Having gone through the process, I will say that cloth diapers are a stinky commitment, but to never have to buy or dispose of diapers makes it worthwhile. Consider it if you’re expecting, even if you only feel ready to use them 50% of the time (such as during the day, when you’re at home and not traveling). Also, rid your reliance on swim diapers by choosing a reusable cloth diaper when you take the kids in the pool.

#12: Shop Bulk

Learn how to shop in bulk (and I don’t just mean in the candy aisle). Bring reusable containers to stores that offer bulk items like rice, beans, peanut butter, pasta and more, and buy what you need without incurring any packaging waste.

#13: Choose Products With Eco-Minded Packaging

For the items you do have to buy pre-packaged, choose packaging that’s marked as recyclable that doesn’t need to hit the trash bin once it’s used up.

#14: Invest in Reusable Table Settings

Choose real plates, bowls, glassware and cloth napkins over convenience items, like paper or single-use plastic products. This is a pretty simple change to commit to in your nuclear household, but extend your efforts and offer the same experience when you entertain, regardless if it’s a party for the big game or an outdoor picnic for the extended family.

#15: Choose Experiential Gifts

Make more memories and less packaging waste by selecting gifts for experiences, rather than tangible objects. Appeal to everyone with a special treat or the gift of entertainment, rather than items that’ll be outgrown and clutter your home (and in the future, go to the trash).

See More Photos: 14 Experiential Gifts for the Person Who Has Everything

#16: Change Restaurant Habits

For the occasional meal out, bring your own to-go container and pack up the leftovers for the future. Fast-food stops generate lots of waste, so consider bringing your own utensils and reusable cups.

#17: Develop a Routine at Your Local Farmers Market, CSA or Co-Op

Support local farmers and programs rather than being reliant on big grocers for fresh foods. Make it part of your weekly or bi-weekly routine to take the family to the local farmer’s market, or join a local co-op or CSA. (Many programs accommodate busy families and offer to drop-off shares at offices to increase participation.) If it’s difficult to source local items in the offseason, consider subscribing to a do-good company that works to minimize food waste like Misfits Market, Imperfect Produce or Hungry Harvest (just to name a few).

#18: Choose an Electric Car

Learn about EV options before you buy your next car. They’re becoming more affordable, with longer battery range, and they’re good for families, too. Here’s an honest review of my family’s all-electric vehicle.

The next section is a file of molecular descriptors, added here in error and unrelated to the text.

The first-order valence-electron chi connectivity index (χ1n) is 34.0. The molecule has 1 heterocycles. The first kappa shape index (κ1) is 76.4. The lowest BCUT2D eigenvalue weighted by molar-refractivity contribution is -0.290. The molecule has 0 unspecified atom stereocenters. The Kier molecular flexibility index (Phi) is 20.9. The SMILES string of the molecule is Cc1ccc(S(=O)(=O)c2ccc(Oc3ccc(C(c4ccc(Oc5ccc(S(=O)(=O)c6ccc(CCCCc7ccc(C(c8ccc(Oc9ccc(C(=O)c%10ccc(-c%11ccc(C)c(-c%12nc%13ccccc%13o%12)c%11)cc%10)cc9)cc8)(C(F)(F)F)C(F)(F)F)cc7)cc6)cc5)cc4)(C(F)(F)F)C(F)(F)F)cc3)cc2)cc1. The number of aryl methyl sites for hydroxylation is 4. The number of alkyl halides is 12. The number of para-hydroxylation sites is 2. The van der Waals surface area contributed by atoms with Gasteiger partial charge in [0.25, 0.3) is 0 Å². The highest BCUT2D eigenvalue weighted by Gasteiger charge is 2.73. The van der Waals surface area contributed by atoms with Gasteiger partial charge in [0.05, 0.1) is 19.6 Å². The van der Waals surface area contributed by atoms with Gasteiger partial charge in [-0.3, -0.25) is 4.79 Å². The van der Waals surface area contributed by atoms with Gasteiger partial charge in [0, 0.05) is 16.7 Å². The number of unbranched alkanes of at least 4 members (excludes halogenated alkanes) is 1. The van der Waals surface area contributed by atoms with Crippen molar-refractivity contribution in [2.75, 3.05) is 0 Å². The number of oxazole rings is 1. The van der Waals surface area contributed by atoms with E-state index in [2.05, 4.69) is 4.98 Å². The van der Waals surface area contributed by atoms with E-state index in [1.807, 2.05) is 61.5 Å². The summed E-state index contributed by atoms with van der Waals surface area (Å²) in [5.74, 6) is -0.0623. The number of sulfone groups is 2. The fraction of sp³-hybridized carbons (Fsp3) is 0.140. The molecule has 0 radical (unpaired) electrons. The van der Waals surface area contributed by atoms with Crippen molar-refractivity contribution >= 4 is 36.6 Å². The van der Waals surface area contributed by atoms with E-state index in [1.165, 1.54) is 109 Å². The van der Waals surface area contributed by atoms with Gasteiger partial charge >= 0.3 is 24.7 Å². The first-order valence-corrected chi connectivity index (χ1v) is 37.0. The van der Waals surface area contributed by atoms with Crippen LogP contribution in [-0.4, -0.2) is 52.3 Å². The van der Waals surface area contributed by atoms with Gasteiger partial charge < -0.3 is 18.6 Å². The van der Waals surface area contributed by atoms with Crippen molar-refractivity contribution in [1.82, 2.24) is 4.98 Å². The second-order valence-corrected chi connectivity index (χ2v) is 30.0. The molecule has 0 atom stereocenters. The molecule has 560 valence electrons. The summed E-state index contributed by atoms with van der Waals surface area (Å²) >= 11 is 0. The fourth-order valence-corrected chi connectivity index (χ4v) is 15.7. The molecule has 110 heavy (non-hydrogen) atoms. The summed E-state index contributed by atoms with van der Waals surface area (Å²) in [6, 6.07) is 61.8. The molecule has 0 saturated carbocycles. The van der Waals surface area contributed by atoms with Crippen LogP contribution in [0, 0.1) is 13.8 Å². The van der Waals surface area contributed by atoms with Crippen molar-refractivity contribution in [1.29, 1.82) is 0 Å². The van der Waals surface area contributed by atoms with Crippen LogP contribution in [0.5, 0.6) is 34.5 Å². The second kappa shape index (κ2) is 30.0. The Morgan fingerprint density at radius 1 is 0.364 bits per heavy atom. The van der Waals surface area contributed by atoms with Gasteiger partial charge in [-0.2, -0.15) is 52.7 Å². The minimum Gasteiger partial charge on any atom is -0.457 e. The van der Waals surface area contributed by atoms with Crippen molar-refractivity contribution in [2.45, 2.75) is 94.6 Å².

#19: Make Your Own Cleaning Products

DIY cleaning products are typically made with simple materials and are radically less expensive than store-bought cleansers. They’re usually safer for families, too. Reuse spray bottles and opt for cloth rags over paper towels when you’re establishing your DIY cleaning arsenal.

Get the How-To: Stop Buying Cleaning Sprays (Really!) With 3 All-Natural Swaps You Can DIY

#20: Build a Rain Barrel

Collect rainwater from your downspouts so that it can be reused for maintaining your landscape and managing your garden. They’re simple to install, and sometimes local municipalities offer them at low-cost to homeowners.

Get the How-To: How to Make a Rain Barrel

#21: Reuse Gift Bags

When you receive gifts in store-bought gift bags, keep them in good condition and reuse them however you’re able, whether it can be repurposed for another friends’ gift, or for that day your kid needs to lug a big school project on the bus.

See More Photos: 14 Ways to Organize Your Wrapping Paper and Gift Bags

#22: Make Energy-Efficient Updates to Your Home

When upgrades are necessary, choose products that offer improved efficiency to your home. Choose better windows and insulative window coverings. Invest in efficient appliances and LED lighting. Be sure to look into local- or state-level rebate incentives that can offset the cost of these home upgrades.

#23: Make Investments in Manufacturers Who Care About Sustainability

When buying new, opt to support manufacturers who care about craftsmanship and material sustainability, such as companies with FSC accreditations. Superior craftsmanship will last longer, and wood sourced for building is typically done with less impact to the environment. Zero-emission finishes and organic sealants also make these items family-safe investments for your home.

#24: Put Up a Clothesline

Forget the fancy front loader - being able to line dry your clothing and sheets when the weather is favorable is a true energy-free luxury. Install an inexpensive retractable clothing line from your porch and tether it to a tree in the distance on laundry days. It remains out of the way when retracted and not in use.

#25: Plan a Staycation

Maximize your school vacation time and splurge on close-to-home experiences through local museums, landmarks and events. Your change in agenda will result in fewer emissions (a short car ride is better than jumbo jet for transport), plus, there’s more opportunity to control how much waste you acquire and discard, and you can support your local economy at the same time.

See More Photos: 10 Fun Things to Do With the Kids on Your Staycation